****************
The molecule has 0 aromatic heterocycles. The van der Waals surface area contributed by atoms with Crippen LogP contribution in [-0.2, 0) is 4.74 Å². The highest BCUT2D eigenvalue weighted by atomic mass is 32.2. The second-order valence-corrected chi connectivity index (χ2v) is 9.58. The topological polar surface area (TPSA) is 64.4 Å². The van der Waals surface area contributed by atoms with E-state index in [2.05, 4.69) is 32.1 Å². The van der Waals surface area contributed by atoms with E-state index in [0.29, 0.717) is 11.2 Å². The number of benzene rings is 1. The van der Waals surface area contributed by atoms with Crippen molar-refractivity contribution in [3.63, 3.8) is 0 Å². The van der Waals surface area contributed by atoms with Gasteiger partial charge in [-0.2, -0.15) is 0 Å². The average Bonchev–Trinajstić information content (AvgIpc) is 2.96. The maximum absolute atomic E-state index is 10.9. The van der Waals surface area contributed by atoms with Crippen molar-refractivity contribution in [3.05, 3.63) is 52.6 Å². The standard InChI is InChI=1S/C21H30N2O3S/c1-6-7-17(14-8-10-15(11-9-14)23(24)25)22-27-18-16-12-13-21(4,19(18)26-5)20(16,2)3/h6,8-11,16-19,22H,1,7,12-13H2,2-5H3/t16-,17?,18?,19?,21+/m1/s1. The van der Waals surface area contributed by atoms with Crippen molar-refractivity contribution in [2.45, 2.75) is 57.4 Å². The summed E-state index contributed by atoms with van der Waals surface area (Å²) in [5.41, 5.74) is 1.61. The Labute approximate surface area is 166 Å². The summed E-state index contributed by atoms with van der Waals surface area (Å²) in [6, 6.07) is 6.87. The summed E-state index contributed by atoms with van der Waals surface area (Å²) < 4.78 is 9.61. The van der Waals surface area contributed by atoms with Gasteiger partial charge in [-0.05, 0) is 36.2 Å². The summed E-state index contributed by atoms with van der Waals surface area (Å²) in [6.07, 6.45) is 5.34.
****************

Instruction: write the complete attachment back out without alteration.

The molecule has 0 aromatic heterocycles. The van der Waals surface area contributed by atoms with Crippen LogP contribution in [-0.2, 0) is 4.74 Å². The highest BCUT2D eigenvalue weighted by atomic mass is 32.2. The second-order valence-corrected chi connectivity index (χ2v) is 9.58. The topological polar surface area (TPSA) is 64.4 Å². The van der Waals surface area contributed by atoms with E-state index in [2.05, 4.69) is 32.1 Å². The van der Waals surface area contributed by atoms with E-state index in [0.29, 0.717) is 11.2 Å². The number of benzene rings is 1. The van der Waals surface area contributed by atoms with Crippen molar-refractivity contribution in [3.63, 3.8) is 0 Å². The van der Waals surface area contributed by atoms with Gasteiger partial charge in [-0.2, -0.15) is 0 Å². The average Bonchev–Trinajstić information content (AvgIpc) is 2.96. The maximum absolute atomic E-state index is 10.9. The van der Waals surface area contributed by atoms with Crippen molar-refractivity contribution in [3.05, 3.63) is 52.6 Å². The standard InChI is InChI=1S/C21H30N2O3S/c1-6-7-17(14-8-10-15(11-9-14)23(24)25)22-27-18-16-12-13-21(4,19(18)26-5)20(16,2)3/h6,8-11,16-19,22H,1,7,12-13H2,2-5H3/t16-,17?,18?,19?,21+/m1/s1. The van der Waals surface area contributed by atoms with Crippen molar-refractivity contribution in [2.45, 2.75) is 57.4 Å². The summed E-state index contributed by atoms with van der Waals surface area (Å²) in [5.41, 5.74) is 1.61. The Labute approximate surface area is 166 Å². The summed E-state index contributed by atoms with van der Waals surface area (Å²) in [6, 6.07) is 6.87. The summed E-state index contributed by atoms with van der Waals surface area (Å²) < 4.78 is 9.61. The van der Waals surface area contributed by atoms with Gasteiger partial charge in [-0.05, 0) is 36.2 Å². The summed E-state index contributed by atoms with van der Waals surface area (Å²) in [6.07, 6.45) is 5.34.